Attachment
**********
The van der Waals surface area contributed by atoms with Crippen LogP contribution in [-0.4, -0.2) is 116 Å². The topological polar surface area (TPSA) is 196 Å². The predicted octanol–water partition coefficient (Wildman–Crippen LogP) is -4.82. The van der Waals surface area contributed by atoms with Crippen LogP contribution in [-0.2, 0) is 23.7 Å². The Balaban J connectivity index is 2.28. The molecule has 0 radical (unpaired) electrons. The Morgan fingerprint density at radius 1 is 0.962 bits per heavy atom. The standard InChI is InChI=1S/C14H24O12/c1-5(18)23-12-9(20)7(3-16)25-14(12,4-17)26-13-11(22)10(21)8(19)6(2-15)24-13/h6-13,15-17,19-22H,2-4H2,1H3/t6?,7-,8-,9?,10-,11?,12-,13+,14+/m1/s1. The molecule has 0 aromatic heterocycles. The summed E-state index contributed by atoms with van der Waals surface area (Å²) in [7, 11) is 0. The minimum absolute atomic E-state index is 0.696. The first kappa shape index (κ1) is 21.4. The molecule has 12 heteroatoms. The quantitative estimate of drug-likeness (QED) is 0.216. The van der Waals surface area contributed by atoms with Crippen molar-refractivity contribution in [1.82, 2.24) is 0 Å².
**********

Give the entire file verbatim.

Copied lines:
The van der Waals surface area contributed by atoms with Crippen LogP contribution in [-0.4, -0.2) is 116 Å². The topological polar surface area (TPSA) is 196 Å². The predicted octanol–water partition coefficient (Wildman–Crippen LogP) is -4.82. The van der Waals surface area contributed by atoms with Crippen LogP contribution in [-0.2, 0) is 23.7 Å². The Balaban J connectivity index is 2.28. The molecule has 0 radical (unpaired) electrons. The Morgan fingerprint density at radius 1 is 0.962 bits per heavy atom. The standard InChI is InChI=1S/C14H24O12/c1-5(18)23-12-9(20)7(3-16)25-14(12,4-17)26-13-11(22)10(21)8(19)6(2-15)24-13/h6-13,15-17,19-22H,2-4H2,1H3/t6?,7-,8-,9?,10-,11?,12-,13+,14+/m1/s1. The molecule has 0 aromatic heterocycles. The summed E-state index contributed by atoms with van der Waals surface area (Å²) in [7, 11) is 0. The minimum absolute atomic E-state index is 0.696. The first kappa shape index (κ1) is 21.4. The molecule has 12 heteroatoms. The quantitative estimate of drug-likeness (QED) is 0.216. The van der Waals surface area contributed by atoms with Crippen molar-refractivity contribution in [1.82, 2.24) is 0 Å².